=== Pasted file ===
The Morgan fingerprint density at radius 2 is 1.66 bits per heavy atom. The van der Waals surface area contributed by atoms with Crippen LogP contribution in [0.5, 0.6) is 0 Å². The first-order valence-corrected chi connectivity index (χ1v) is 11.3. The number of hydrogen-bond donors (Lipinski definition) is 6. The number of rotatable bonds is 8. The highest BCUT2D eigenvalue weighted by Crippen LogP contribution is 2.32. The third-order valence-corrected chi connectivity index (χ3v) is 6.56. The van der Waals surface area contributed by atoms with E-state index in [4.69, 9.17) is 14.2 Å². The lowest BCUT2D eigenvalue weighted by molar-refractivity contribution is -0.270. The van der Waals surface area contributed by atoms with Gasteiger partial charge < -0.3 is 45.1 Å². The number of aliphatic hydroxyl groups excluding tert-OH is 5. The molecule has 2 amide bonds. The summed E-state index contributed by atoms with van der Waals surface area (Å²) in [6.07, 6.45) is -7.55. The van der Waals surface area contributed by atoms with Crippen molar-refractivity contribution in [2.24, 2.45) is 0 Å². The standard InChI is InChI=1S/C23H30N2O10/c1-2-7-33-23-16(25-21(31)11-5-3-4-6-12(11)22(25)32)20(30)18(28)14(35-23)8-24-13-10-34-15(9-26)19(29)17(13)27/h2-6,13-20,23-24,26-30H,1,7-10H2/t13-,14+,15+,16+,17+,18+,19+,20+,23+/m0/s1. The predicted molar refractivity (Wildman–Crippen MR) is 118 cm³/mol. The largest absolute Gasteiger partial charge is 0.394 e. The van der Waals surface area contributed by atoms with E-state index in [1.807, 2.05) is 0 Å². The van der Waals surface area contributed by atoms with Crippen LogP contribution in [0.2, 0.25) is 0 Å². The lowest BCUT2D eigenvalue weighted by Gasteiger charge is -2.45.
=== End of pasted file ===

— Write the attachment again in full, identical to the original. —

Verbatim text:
The Morgan fingerprint density at radius 2 is 1.66 bits per heavy atom. The van der Waals surface area contributed by atoms with Crippen LogP contribution in [0.5, 0.6) is 0 Å². The first-order valence-corrected chi connectivity index (χ1v) is 11.3. The number of hydrogen-bond donors (Lipinski definition) is 6. The number of rotatable bonds is 8. The highest BCUT2D eigenvalue weighted by Crippen LogP contribution is 2.32. The third-order valence-corrected chi connectivity index (χ3v) is 6.56. The van der Waals surface area contributed by atoms with E-state index in [4.69, 9.17) is 14.2 Å². The lowest BCUT2D eigenvalue weighted by molar-refractivity contribution is -0.270. The van der Waals surface area contributed by atoms with Gasteiger partial charge < -0.3 is 45.1 Å². The number of aliphatic hydroxyl groups excluding tert-OH is 5. The molecule has 2 amide bonds. The summed E-state index contributed by atoms with van der Waals surface area (Å²) in [6.07, 6.45) is -7.55. The van der Waals surface area contributed by atoms with Crippen molar-refractivity contribution in [2.24, 2.45) is 0 Å². The standard InChI is InChI=1S/C23H30N2O10/c1-2-7-33-23-16(25-21(31)11-5-3-4-6-12(11)22(25)32)20(30)18(28)14(35-23)8-24-13-10-34-15(9-26)19(29)17(13)27/h2-6,13-20,23-24,26-30H,1,7-10H2/t13-,14+,15+,16+,17+,18+,19+,20+,23+/m0/s1. The predicted molar refractivity (Wildman–Crippen MR) is 118 cm³/mol. The largest absolute Gasteiger partial charge is 0.394 e. The van der Waals surface area contributed by atoms with E-state index in [1.807, 2.05) is 0 Å². The van der Waals surface area contributed by atoms with Crippen LogP contribution in [0.2, 0.25) is 0 Å². The lowest BCUT2D eigenvalue weighted by Gasteiger charge is -2.45.